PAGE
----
Saving Homeowners Money with Home Energy Audits & Home Performance Evaluations

Special Interest

Daran W.
By Daran R. Wastchak


Although “home energy audits” have been around since energy shortages and long lines at the gas station in the 1970’s, the past five to ten years have seen a renewed interest with the dawn of the “green” environmental movement. At the end of the day, regardless of the driver, homeowners like saving money and an assessment of a home’s energy consumption and guidance on how to reduce energy bills in and of itself is enough to spur them to action. That’s where home energy audits, or home performance evaluations, come into play.

A traditional home energy audit looks primarily at overall and specific energy consumption in a home. Utility bills and energy use patterns and behavior are analyzed to determine if consumption can be shifted from more expensive “on-peak” times of the day to less expensive “off-peak” times. Individual appliances, lighting, and mechanical systems (air conditioning and water heating) are evaluated and cost effective recommendations are made for upgrades to newer, more efficient equipment where it makes sense.

A “home performance evaluation” is a more comprehensive look at a house as a system which involves the use of testing equipment and in-depth inspections to determine if the structure (or building envelope) is built properly to keep heat outside in the summer and inside in the winter. Most houses have insulation, but if the structure being insulated, or the insulation itself, is full of holes or the insulation is not allowed to touch the structure in key locations, it simply does not work and heat will move freely from outside to inside in the summer and vice versa in the winter. Imagine going outside on a cold day with a large hole cut out of your sweater, right in the middle of your back. Your body heat would be rapidly escaping through that hole and you would feel particularly cold at that one location. Imagine again that your sweater was suspended a couple of inches away from your body. Rather than trapping warm air against your body, cold air would be sitting between the sweater and your body. This is exactly the problem with most older and many newer houses. And we haven’t even talked about the windows yet!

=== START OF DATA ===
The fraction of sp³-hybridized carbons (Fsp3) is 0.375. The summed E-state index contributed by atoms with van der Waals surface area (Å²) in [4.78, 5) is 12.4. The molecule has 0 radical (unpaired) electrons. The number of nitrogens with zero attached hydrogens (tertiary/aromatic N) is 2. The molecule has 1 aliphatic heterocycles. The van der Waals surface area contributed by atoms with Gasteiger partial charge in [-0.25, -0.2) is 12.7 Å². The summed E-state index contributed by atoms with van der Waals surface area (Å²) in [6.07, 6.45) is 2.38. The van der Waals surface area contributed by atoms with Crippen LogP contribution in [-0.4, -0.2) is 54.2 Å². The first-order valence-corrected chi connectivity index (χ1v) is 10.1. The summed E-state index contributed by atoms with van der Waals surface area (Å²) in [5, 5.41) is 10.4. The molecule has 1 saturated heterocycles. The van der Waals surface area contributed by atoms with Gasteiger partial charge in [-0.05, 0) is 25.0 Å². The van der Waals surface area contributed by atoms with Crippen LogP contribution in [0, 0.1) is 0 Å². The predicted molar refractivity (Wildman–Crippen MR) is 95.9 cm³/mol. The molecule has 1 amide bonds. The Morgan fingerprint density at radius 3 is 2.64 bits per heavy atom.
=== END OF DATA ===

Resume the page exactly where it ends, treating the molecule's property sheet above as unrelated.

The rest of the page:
Thankfully, for new homes, programs like ENERGY STAR have been at work since the mid-1990’s to help ensure that the new housing stock is built correctly, from the start, to maximize energy efficiency. The building envelopes are constructed so insulation will work properly, the envelopes are tested for air leakage to ensure they are tight, high-efficiency low-e windows are installed, high-efficiency air conditioning systems are included and duct systems are tested to make certain that conditioned air is delivered to the house rather than leaked into the attic.

On the existing home front there is herculean amount of work to be done in order to bring all the homes not built correctly, up to a point of greater energy efficiency, and incidentally greater comfort (remember the sweater analogy). Since 2008, Arizona Public Service, jump started the Arizona Home Performance with ENERGY STAR program, followed shortly after by Salt River Project and Southwest Gas ( This program brings together qualified contractors, who understand how to conduct home energy audits and comprehensive home performance evaluations, and utility company rebates to get repair work and equipment upgrades completed for existing homes.

There is no shortage of gaining an understanding of how to make homes more energy efficient. Home energy audits and comprehensive home performance evaluations are the key to delivering this information and will help homeowners save money….and most importantly be more comfortable in their homes.


Daran Wastchak is the President of D.R. Wastchak, LLC, a firm specializing in residential energy efficiency and building science consulting. He has been a key implementer of the EPA’s ENERGY STAR for Homes program in the Phoenix market since 1996. To learn more, visit, contact the author at, or call (480) 350-9274.